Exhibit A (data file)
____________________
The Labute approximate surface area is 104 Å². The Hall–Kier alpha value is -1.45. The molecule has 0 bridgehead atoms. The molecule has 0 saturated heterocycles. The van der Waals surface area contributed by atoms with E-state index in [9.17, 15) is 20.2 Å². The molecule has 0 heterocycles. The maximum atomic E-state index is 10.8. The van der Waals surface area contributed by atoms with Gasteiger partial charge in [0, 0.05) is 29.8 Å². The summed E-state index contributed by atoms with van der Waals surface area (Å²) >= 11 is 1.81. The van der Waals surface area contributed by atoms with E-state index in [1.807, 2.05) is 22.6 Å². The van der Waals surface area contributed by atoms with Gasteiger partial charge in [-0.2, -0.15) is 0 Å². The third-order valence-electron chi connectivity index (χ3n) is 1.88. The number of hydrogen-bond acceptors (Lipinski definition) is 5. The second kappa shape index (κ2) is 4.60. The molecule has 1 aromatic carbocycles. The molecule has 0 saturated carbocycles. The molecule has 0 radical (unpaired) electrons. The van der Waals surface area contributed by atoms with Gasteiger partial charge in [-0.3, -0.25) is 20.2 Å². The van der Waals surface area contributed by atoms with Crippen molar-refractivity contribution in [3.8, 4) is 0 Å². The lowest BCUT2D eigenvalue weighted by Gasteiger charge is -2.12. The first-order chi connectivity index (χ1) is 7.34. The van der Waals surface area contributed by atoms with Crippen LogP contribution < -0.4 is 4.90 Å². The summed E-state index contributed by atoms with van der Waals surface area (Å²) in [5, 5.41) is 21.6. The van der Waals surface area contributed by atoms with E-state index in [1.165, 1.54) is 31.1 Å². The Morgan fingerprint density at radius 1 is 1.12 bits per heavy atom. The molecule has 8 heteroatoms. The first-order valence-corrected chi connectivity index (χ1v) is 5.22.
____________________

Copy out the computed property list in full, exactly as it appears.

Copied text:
The Labute approximate surface area is 104 Å². The Hall–Kier alpha value is -1.45. The molecule has 0 bridgehead atoms. The molecule has 0 saturated heterocycles. The van der Waals surface area contributed by atoms with E-state index in [9.17, 15) is 20.2 Å². The molecule has 0 heterocycles. The maximum atomic E-state index is 10.8. The van der Waals surface area contributed by atoms with Gasteiger partial charge in [0, 0.05) is 29.8 Å². The summed E-state index contributed by atoms with van der Waals surface area (Å²) >= 11 is 1.81. The van der Waals surface area contributed by atoms with E-state index in [1.807, 2.05) is 22.6 Å². The van der Waals surface area contributed by atoms with Gasteiger partial charge in [-0.2, -0.15) is 0 Å². The third-order valence-electron chi connectivity index (χ3n) is 1.88. The number of hydrogen-bond acceptors (Lipinski definition) is 5. The second kappa shape index (κ2) is 4.60. The molecule has 1 aromatic carbocycles. The molecule has 0 saturated carbocycles. The molecule has 0 radical (unpaired) electrons. The van der Waals surface area contributed by atoms with Gasteiger partial charge in [-0.3, -0.25) is 20.2 Å². The van der Waals surface area contributed by atoms with Crippen molar-refractivity contribution in [3.8, 4) is 0 Å². The lowest BCUT2D eigenvalue weighted by Gasteiger charge is -2.12. The first-order chi connectivity index (χ1) is 7.34. The van der Waals surface area contributed by atoms with Crippen LogP contribution < -0.4 is 4.90 Å². The summed E-state index contributed by atoms with van der Waals surface area (Å²) in [5, 5.41) is 21.6. The van der Waals surface area contributed by atoms with E-state index in [1.165, 1.54) is 31.1 Å². The Morgan fingerprint density at radius 1 is 1.12 bits per heavy atom. The molecule has 8 heteroatoms. The first-order valence-corrected chi connectivity index (χ1v) is 5.22.